September 3, 2020

The Institute for Supply Management not only publishes an index of manufacturing activity each month, they publish two days later a survey of non-manufacturing firms — which largely consists of services. The business activity index fell 4.8 points in August to 62,4 after having risen 1,2 points in July and having surged 25 points in June and 15 points in May, after having fallen 22 points in April to 26.0 which was  the lowest reading since the inception of the index in 1997. For what it is worth, the previous month’s level of 67.2 was the highest reading for this index since January 2004.  Who would have thought that?   In August 13 service-sector  industries  reported expansion while only 3 reported a decline.  

Anthony Nieves, Chair of the Institute for Supply Management, said, Respondents’ comments are mostly optimistic and industry specific about business conditions and the economy as businesses are starting to reopen. Industries that have not reopened remain concerned about the ongoing uncertainty. There is a challenge with capacity and logistics due to the pandemic and the impact on deliveries and order fulfillment.”.

Comments from respondents include:

“Our business activity is now thriving again, after modifications to our operations. While supply disruptions remain common, very critical items are more stable than in previous months. Tariff threats have caused more concern than in previous months due to actions in aluminum, and the rapid rise in lumber costs for construction expansions.” (Accommodation & Food Services))

“Overall, we are seeing improvement in the level of activity in the short term. Backlog of orders is inconsistent.” (Construction))

“We are significantly down from the pre-COVID-19 level. While month-over-month business activity is picking up, the pace is very slow and very slight.” (Wholesale Trade)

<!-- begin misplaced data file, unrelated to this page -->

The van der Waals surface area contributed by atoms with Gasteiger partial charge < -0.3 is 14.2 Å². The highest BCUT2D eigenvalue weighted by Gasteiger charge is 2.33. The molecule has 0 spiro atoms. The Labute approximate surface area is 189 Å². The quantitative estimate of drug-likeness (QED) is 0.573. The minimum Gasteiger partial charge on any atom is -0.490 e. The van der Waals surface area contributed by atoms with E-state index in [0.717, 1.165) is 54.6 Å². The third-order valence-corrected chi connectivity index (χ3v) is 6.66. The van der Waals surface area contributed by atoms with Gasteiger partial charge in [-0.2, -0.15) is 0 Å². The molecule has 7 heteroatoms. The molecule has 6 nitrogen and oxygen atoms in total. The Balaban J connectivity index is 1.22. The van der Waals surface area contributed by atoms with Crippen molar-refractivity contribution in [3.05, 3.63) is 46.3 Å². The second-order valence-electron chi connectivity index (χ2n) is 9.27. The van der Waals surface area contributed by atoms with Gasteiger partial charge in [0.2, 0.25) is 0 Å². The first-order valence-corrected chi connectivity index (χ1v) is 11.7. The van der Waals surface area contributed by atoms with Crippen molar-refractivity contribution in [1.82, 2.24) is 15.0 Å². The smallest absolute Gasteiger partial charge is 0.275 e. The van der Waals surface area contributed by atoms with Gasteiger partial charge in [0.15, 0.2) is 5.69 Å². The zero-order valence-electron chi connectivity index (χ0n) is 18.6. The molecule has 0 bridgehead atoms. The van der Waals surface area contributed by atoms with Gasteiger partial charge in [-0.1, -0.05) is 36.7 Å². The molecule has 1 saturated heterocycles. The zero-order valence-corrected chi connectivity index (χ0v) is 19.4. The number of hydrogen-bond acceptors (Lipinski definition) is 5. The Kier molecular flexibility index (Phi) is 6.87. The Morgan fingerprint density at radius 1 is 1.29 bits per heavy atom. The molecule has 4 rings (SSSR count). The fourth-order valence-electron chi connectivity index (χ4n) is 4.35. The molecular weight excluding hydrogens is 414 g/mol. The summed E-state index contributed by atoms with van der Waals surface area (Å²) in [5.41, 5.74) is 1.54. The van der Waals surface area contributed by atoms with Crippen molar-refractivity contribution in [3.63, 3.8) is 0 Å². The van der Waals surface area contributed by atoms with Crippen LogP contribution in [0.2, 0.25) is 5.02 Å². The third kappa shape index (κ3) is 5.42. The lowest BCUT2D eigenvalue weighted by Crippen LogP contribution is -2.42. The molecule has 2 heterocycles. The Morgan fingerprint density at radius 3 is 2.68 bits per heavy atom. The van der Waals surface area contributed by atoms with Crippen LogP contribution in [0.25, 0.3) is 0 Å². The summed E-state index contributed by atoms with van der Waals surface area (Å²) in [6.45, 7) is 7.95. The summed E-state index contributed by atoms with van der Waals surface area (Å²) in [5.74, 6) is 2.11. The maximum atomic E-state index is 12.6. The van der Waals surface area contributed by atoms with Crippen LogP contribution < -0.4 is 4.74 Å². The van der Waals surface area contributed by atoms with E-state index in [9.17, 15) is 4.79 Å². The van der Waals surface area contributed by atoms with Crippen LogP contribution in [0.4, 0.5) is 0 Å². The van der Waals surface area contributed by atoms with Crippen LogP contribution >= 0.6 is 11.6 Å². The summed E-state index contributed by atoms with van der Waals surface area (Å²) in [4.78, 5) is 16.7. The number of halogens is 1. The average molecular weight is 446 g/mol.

“Clear signs of gearing up manufacturing and distribution for an extraordinary e-commerce Christmas. Brick-and-mortar likely closed to crowds.”

“The corona virus continues to be a challenge for the business as we pivot and adapt to these new conditions. Sales have been affected in the retail space with less foot traffic in our brick-and-mortar stores, while e-commerce sales have increased significantly. We are starting to see sales level out in this new environment from the pandemic.” (Retail Trade)

Typically, large changes in the overall index are led by orders which, in this case, which fell 10.9 points to 56.8 after rising 6.1 points in the previous month.  Comments from respondents include: “Preparation of reopening” and “Recovery of business from historic lows.”

The ISM non-manufacturing index for employment rose 5.8 points in August to 47.9 after having declined 1.0 point in July.  Eight industries reported an increase in employment in August.  Comments from respondents include: “Attrition has taken employees; hiring is authorized, but slow to materialize” and “The need for employees is greater, but we are having a difficult time filling open positions.”

The supplier deliveries component rose 5.3 points in August to 60.5 after having declined 2.3 points in July.  This component is reversed in the sense that a reading above 50 percent indicates slower deliveries, while a reading below 50 percent indicates faster deliveries. The combined 25.9-percentage point increase in March and April was primarily a product of supply problems related to the corona virus (COVID-19) pandemic. Comments from respondents include: “Longer lead times for a variety of items, as well as more back orders, sometimes extending for months at a time” and “Factories operating below capacity.”

Finally,  the price component rose 6.6 points in August to 64.2 after having fallen  4.8 points in July, after having climbed 6.8 points in June and 0.5 point in May and 5.1 points in April.  Fourteen non-manufacturing industries reported an increase in prices paid during the month compared to five who reported a decrease.  this is the highest reading since November 2018.

The manufacturing and non-manufacturing sectors of the economy both fell sharply in March and April but climbed somewhat in May, surged in June, and climbed further in July and August..  Clearly the recession ended in April and a new expansive began in May.  For what  it is worth, following a 32.9% decline in GDP in the second quarter we  expect GDP to climb by 28.0% in the third quarter and an additional 7.0% in Q4..

 

Stephen Slifer

NumberNomics

Charleston, SC